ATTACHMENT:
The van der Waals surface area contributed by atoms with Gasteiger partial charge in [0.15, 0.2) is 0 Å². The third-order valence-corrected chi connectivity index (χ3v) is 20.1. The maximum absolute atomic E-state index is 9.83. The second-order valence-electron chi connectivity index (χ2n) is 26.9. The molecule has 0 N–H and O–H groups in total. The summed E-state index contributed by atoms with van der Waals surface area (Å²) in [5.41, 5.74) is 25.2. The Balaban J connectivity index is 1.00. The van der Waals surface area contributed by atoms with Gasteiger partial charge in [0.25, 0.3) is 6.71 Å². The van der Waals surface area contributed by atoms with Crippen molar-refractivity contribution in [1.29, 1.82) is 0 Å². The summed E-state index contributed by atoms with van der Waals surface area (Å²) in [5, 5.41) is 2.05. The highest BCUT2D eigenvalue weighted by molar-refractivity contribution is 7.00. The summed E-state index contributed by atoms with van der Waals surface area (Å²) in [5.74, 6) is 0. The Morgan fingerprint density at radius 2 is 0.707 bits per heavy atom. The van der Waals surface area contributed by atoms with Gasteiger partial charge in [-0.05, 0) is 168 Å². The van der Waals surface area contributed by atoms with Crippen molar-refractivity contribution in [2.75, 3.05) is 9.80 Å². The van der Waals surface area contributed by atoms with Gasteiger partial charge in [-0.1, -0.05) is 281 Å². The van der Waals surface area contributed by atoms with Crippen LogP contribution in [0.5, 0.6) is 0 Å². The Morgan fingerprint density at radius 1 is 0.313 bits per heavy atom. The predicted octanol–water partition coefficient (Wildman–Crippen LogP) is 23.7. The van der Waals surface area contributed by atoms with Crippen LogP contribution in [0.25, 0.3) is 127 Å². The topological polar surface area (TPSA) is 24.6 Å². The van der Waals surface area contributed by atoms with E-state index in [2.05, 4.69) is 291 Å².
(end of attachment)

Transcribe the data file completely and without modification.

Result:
The van der Waals surface area contributed by atoms with Gasteiger partial charge in [0.15, 0.2) is 0 Å². The third-order valence-corrected chi connectivity index (χ3v) is 20.1. The maximum absolute atomic E-state index is 9.83. The second-order valence-electron chi connectivity index (χ2n) is 26.9. The molecule has 0 N–H and O–H groups in total. The summed E-state index contributed by atoms with van der Waals surface area (Å²) in [5.41, 5.74) is 25.2. The Balaban J connectivity index is 1.00. The van der Waals surface area contributed by atoms with Gasteiger partial charge in [0.25, 0.3) is 6.71 Å². The van der Waals surface area contributed by atoms with Crippen molar-refractivity contribution in [1.29, 1.82) is 0 Å². The summed E-state index contributed by atoms with van der Waals surface area (Å²) in [5, 5.41) is 2.05. The highest BCUT2D eigenvalue weighted by molar-refractivity contribution is 7.00. The summed E-state index contributed by atoms with van der Waals surface area (Å²) in [5.74, 6) is 0. The Morgan fingerprint density at radius 2 is 0.707 bits per heavy atom. The van der Waals surface area contributed by atoms with Gasteiger partial charge in [-0.05, 0) is 168 Å². The van der Waals surface area contributed by atoms with Crippen molar-refractivity contribution in [2.75, 3.05) is 9.80 Å². The van der Waals surface area contributed by atoms with Gasteiger partial charge in [-0.1, -0.05) is 281 Å². The van der Waals surface area contributed by atoms with Crippen LogP contribution in [0.5, 0.6) is 0 Å². The Morgan fingerprint density at radius 1 is 0.313 bits per heavy atom. The predicted octanol–water partition coefficient (Wildman–Crippen LogP) is 23.7. The van der Waals surface area contributed by atoms with Crippen LogP contribution in [0.25, 0.3) is 127 Å². The topological polar surface area (TPSA) is 24.6 Å². The van der Waals surface area contributed by atoms with E-state index in [2.05, 4.69) is 291 Å².